FWIW, the liberal denominational churches adopted the belief in a metaphorical Christ, which allows the possibility of an intellectual 'divorce' from a historical Jesus. They adopted this position after having accepted the results of critical scholarship that started with the 'German School'. I'm not sure where this stands now, as much of the denominational church is moribund and grey headed. Yet perhaps still enough to support Ehrman ... or Carrier.

In this regard, The Man 'meme' is more important that the 'man'.

According to this very precise hypothesis: at the foundation of Christianity, Jesus Christ was a celestial deity who "was originally believed to have endured an ordeal of incarnation, death, burial and resurrection in a supernatural realm" -- even though those original believers knew full well that this was pure allegory.
This reads to me as just such a validation of the denominational church view.

According to Carrier, it was only later that the church founded by those primordial allegorical mythicists, evolved into a historicizing sect.
Proof?
 

Jerry Russell

Administrator
Staff member
If you're asking for proof of the existence of "the church founded by those primordial allegorical mythicists", Carrier is relying primarily on Paul's credibility, and to a lesser extent 1 Clement and 1 Peter. To quote again from Carrier's reply to my review:

https://www.richardcarrier.info/archives/14681

There is no evidence of there being those two versions of Christianity in Paul’s day, one with and one without an earthly Jesus. There were certainly many competing sects, about which we aren’t told details. But there is no evidence of that particular divergence existing then, anywhere. To the contrary, the evidence that is in Paul (and all other potentially early sources, e.g. 1 Clement, 1 Peter, Hebrews: OHJ pp. 308-15, 529-31, 538-52, respectively) is wholly incongruent with there having been the earthly creed alongside Paul’s celestial creed. Precisely for the reasons I explain in OHJ (e.g. Chs. 11.1, 11.2, 11.4, 11.6, 11.8): had that been the case, Paul would constantly be confronted with it and have to address it; and Paul could not have argued his gospel was congruent with the first apostles’ to so many congregations who well knew those apostles and their preaching (and they did; that’s precisely why Paul claims he was in alignment with them, and confesses only one incongruence—regarding the requirements of conversion—that he argues they allowed him: see Element 20, Ch. 4).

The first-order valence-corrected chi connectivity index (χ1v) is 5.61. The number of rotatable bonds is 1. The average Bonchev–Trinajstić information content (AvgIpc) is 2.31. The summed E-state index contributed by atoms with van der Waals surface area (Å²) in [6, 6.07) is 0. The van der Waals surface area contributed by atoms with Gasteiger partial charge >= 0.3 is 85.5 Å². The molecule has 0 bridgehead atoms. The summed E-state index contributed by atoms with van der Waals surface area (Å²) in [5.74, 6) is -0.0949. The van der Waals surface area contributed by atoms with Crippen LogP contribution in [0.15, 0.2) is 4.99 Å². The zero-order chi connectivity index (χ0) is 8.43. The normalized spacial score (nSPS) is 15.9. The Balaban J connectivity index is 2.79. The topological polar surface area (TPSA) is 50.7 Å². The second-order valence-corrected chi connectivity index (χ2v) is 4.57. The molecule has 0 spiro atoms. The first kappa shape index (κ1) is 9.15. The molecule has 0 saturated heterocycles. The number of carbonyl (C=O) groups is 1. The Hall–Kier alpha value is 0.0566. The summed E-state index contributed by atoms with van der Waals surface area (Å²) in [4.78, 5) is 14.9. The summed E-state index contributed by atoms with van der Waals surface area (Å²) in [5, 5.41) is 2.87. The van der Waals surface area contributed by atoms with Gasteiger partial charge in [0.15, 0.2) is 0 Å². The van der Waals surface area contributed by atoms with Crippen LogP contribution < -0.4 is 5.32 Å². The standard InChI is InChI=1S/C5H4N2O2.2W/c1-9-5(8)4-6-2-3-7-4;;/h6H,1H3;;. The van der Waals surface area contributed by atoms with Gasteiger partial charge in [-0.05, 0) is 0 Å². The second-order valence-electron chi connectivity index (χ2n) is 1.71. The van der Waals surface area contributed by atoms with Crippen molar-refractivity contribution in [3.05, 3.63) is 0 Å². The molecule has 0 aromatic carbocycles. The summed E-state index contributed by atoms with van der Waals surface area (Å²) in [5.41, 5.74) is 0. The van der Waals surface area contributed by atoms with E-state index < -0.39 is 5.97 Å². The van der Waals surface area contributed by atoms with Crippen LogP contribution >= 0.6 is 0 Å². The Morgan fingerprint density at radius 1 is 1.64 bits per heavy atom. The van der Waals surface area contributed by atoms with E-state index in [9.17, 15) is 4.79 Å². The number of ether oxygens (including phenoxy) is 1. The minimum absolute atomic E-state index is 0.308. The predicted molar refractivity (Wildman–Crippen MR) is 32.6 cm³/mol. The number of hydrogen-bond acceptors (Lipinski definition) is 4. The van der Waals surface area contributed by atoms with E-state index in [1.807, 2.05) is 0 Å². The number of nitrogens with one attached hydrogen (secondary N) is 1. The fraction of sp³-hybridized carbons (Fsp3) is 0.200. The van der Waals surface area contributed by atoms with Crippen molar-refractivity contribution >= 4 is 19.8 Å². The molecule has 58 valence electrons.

In effect, Russell wants to argue for historicity (ironically for an Atwillian) by conceding that all the evidence of Paul confirms mythicism, “but” there “must” have been evidence of historicity from some other people in Paul’s day, even though we have no evidence of that ever having been the case. This wild speculation, contrary to all evidence and based on no evidence, then becomes Russell’s “evidence for” historicity. See how that works? That’s what making a tinfoil hat looks like.
I feel pretty strongly that Carrier is the one who is arguing directly against all the available evidence about the Jerusalem church of James and Peter. This evidence (including the Dead Sea Scrolls) indicates that Jerusalem in the 1st century was a hotbed of Jewish nationalist zealot revolutionaries. James and Peter were among the leaders of these nationalist zealots. The portrait of James and Peter in the New Testament was a burlesque caricature, not an accurate historical portrayal.

The Jewish nationalist viewpoint regarding their Messianic leaders was spiritual to be sure. But, they believed that their Messiah would lead them to a military victory against the Romans. That is, they were expecting that their Messiah would be a human being, not a celestial abstraction.

On the other hand, if one is willing to accept Paul's letters as historical evidence, then Paul very clearly depicts himself as a sort of Herodian or Roman agent. First he was attacking the Jewish zealots. Then when that didn't work, he had his "vision" of his "celestial creed" that would have seemed completely alien to an audience of Sicarii. And he tried to sell the vision to the Jerusalem church, but there's no evidence they were buying.